‘A Very British Civil War 1938’ is an alternative history idea originally developed by Solway Crafts & Miniatures: http://solwaycraftsandminiatures.webs.com/vbcwpage.htm
To précis, Edward VIII has refused to abdicate, plunging the country into a constitutional crisis, followed by civil war. Oswald Mosely, allied to the King, is now Prime Minister and the country has shattered into a myriad of factions and petty squabbles. Into this rather far-fetched background, we then throw in a large dollop of 1930s British stereotype, local history, myth, Ealing comedy and general silliness.
Half the fun for me is coming up with a ‘history’ of the events in my home county, as well as inventing characters, military units and scenarios to pin it all together. Those familiar with Pembrokeshire will know that ’tis a silly place and I don’t have to look very far beyond local history for inspiration…
Little England Beyond Wales
The sleepy County of Pembrokeshire, in far-flung south-west Wales, has long slumbered in splendid isolation, with history and the whims of fashion often passing it by. However, history and geography have occasionally conspired to drag Pembrokeshire into the limelight. The deep Milford Haven waterway in particular has provided the Irish, Vikings, French and Henry Tudor with an invasion route into Wales, the Royal Navy with a fortified dockyard, the Royal Air Force with a flying-boat base and the local people with a massive economic resource.
The seeds of civil war in Pembrokeshire were sown nearly 900 years earlier, during the Norman Conquest. The Normans managed to subdue the southern half of the county, settling it largely with Flemish mercenaries. The southern and western fringes of the county therefore quickly adopted Norman French, Flemish and later English language and customs, while the northern half of the county remained Welsh in language and custom. The border-country between the two was fortified by a string of castles and became known to the Flemish Marcher-Lords as the ‘Landsker’. This old Flemish term, along with the division in language and custom, continues to this day.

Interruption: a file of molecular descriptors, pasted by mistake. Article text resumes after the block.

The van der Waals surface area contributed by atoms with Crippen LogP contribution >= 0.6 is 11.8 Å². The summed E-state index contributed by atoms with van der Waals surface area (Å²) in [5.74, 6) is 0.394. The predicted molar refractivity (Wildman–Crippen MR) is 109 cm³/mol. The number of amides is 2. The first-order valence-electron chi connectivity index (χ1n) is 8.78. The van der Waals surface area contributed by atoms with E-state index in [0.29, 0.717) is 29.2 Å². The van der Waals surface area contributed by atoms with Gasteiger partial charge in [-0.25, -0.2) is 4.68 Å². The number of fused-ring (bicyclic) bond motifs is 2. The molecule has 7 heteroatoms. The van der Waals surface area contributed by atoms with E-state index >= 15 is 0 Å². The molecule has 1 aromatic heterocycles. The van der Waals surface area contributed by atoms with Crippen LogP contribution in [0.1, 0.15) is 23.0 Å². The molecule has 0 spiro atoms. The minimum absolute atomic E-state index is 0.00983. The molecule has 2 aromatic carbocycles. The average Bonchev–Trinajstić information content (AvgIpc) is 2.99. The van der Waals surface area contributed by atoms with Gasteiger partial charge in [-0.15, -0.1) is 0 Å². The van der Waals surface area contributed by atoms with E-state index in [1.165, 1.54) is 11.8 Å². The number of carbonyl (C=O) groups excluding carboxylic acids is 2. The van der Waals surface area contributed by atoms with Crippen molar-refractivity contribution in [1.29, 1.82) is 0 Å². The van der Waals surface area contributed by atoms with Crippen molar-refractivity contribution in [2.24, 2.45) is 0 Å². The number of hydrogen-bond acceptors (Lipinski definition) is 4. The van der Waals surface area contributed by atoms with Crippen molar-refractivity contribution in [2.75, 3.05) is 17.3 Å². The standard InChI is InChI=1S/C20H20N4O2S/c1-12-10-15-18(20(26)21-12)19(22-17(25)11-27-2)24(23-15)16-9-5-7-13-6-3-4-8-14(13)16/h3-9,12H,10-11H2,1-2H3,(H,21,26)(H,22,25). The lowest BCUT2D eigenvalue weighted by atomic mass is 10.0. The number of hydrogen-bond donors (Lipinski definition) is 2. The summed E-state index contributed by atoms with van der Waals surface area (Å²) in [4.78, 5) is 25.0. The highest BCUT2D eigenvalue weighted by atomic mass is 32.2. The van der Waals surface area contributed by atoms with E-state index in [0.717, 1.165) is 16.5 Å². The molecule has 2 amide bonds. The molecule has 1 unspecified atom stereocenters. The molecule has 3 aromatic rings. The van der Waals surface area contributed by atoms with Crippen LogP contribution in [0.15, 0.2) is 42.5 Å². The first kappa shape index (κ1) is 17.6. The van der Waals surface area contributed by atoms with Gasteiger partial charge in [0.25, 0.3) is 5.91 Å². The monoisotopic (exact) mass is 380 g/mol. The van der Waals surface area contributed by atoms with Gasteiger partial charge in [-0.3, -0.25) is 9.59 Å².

Thus, as Great Britain descended into chaos during 1938, centuries-old tensions bubbled over and erupted into low-level insurrection and banditry, as the Welsh-speaking population north of the Landsker began settling old scores with the mainly English-speaking land-owning gentry. This pattern was repeated across the Welsh-speaking heartland of Wales and refugees soon flocked from the hostile countryside to South Pembrokeshire and other Loyalist enclaves, where Government troops still maintained a semblance of law and order – mainly the large market and garrison towns such as Cardigan, Carmarthen, Llandeilo, Llandovery, Brecon and Crickhowell.
Lloyd George Was My Father
South Pembrokeshire soon found itself once more in Splendid Isolation as it became cut off from the main rump of the Royalist South Wales Administration area by Carmarthenshire Welsh Nationalists and the ‘Reds’ of Llanelli and the Gwendraeth Valley coal-fields. It was clear to the King and to Mosley that Lord Glamorgan’s South Wales Administration was losing control of the situation and that someone was needed to get a grip on South Pembrokeshire. Major Gwilym Lloyd George, the son of the former Prime Minister Lloyd George and former MP for Pembrokeshire, seemed just the man for the job. He was well-respected across the county and being on the right of the Liberal Party, was an ardent loyalist who had been implacably opposed to any suggestion of the King’s abdication. While no fascist, Gwilym Lloyd George was nevertheless an admirer of Germany’s Chancellor, having with his father visited Herr Hitler in 1935.
Swiftly invested as Viscount Tenby and breveted to the military rank of Major General, Gwilym Lloyd George swiftly took control of the situation by first taking steps to repair the fragile economy. The small anthracite-mining industry in the county could no longer export by rail due to all railways out of the county being blocked by Welsh Nationalist forces, so the tiny former coal-exporting port of Saundersfoot, which had closed in 1935, was re-opened to small coastal craft. Inbound coal-barges then brought with them much-needed military supplies. The paramilitary Pembrokeshire Auxiliary Constabulary meanwhile, reporting directly to Lord Tenby instead of their conciliatory Chief Constable, was actively employed in suppressing Red attempts to disrupt mining, fishing, railway, shipping and other economic activity in the ports of Neyland and Milford Haven.
Big Trouble in Little England
The regular and Territorial Army units in the county, namely the 2nd Battalion King’s Shropshire Light Infantry, the 4th (Volunteer) Battalion The Welch Regiment and the 102nd (Pembrokeshire Yeomanry) Field Regiment Royal Artillery, took steps to secure the Landsker against Welsh Nationalist incursions. The A40 trunk road and the Whitland to Haverfordwest railway line, running roughly along the Landsker, were particularly vulnerable and armed patrol-trains were soon in service along the route, with small garrisons placed at stations, signal-boxes and bridges.